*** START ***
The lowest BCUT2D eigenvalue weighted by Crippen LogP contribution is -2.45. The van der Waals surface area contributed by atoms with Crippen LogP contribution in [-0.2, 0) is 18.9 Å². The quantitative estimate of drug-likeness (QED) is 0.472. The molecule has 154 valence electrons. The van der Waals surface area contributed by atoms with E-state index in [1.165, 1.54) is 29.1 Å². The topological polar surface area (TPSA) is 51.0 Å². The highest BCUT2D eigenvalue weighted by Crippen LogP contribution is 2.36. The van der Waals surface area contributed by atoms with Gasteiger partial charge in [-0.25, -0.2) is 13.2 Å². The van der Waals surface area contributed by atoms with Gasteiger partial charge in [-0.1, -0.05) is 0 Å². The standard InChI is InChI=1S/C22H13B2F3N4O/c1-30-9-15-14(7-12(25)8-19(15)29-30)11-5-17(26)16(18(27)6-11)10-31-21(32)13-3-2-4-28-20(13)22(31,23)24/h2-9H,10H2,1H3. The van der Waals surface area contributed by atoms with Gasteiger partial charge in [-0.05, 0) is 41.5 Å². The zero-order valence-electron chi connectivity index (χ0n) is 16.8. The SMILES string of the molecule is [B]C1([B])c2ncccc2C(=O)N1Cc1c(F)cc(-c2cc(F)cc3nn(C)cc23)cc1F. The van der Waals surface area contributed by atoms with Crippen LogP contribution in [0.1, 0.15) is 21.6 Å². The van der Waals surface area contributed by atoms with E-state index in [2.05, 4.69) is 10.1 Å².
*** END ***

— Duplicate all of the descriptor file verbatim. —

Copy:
The lowest BCUT2D eigenvalue weighted by Crippen LogP contribution is -2.45. The van der Waals surface area contributed by atoms with Crippen LogP contribution in [-0.2, 0) is 18.9 Å². The quantitative estimate of drug-likeness (QED) is 0.472. The molecule has 154 valence electrons. The van der Waals surface area contributed by atoms with E-state index in [1.165, 1.54) is 29.1 Å². The topological polar surface area (TPSA) is 51.0 Å². The highest BCUT2D eigenvalue weighted by Crippen LogP contribution is 2.36. The van der Waals surface area contributed by atoms with Gasteiger partial charge in [-0.25, -0.2) is 13.2 Å². The van der Waals surface area contributed by atoms with Gasteiger partial charge in [-0.1, -0.05) is 0 Å². The standard InChI is InChI=1S/C22H13B2F3N4O/c1-30-9-15-14(7-12(25)8-19(15)29-30)11-5-17(26)16(18(27)6-11)10-31-21(32)13-3-2-4-28-20(13)22(31,23)24/h2-9H,10H2,1H3. The van der Waals surface area contributed by atoms with Gasteiger partial charge in [-0.05, 0) is 41.5 Å². The zero-order valence-electron chi connectivity index (χ0n) is 16.8. The SMILES string of the molecule is [B]C1([B])c2ncccc2C(=O)N1Cc1c(F)cc(-c2cc(F)cc3nn(C)cc23)cc1F. The van der Waals surface area contributed by atoms with Crippen LogP contribution in [0.1, 0.15) is 21.6 Å². The van der Waals surface area contributed by atoms with E-state index in [2.05, 4.69) is 10.1 Å².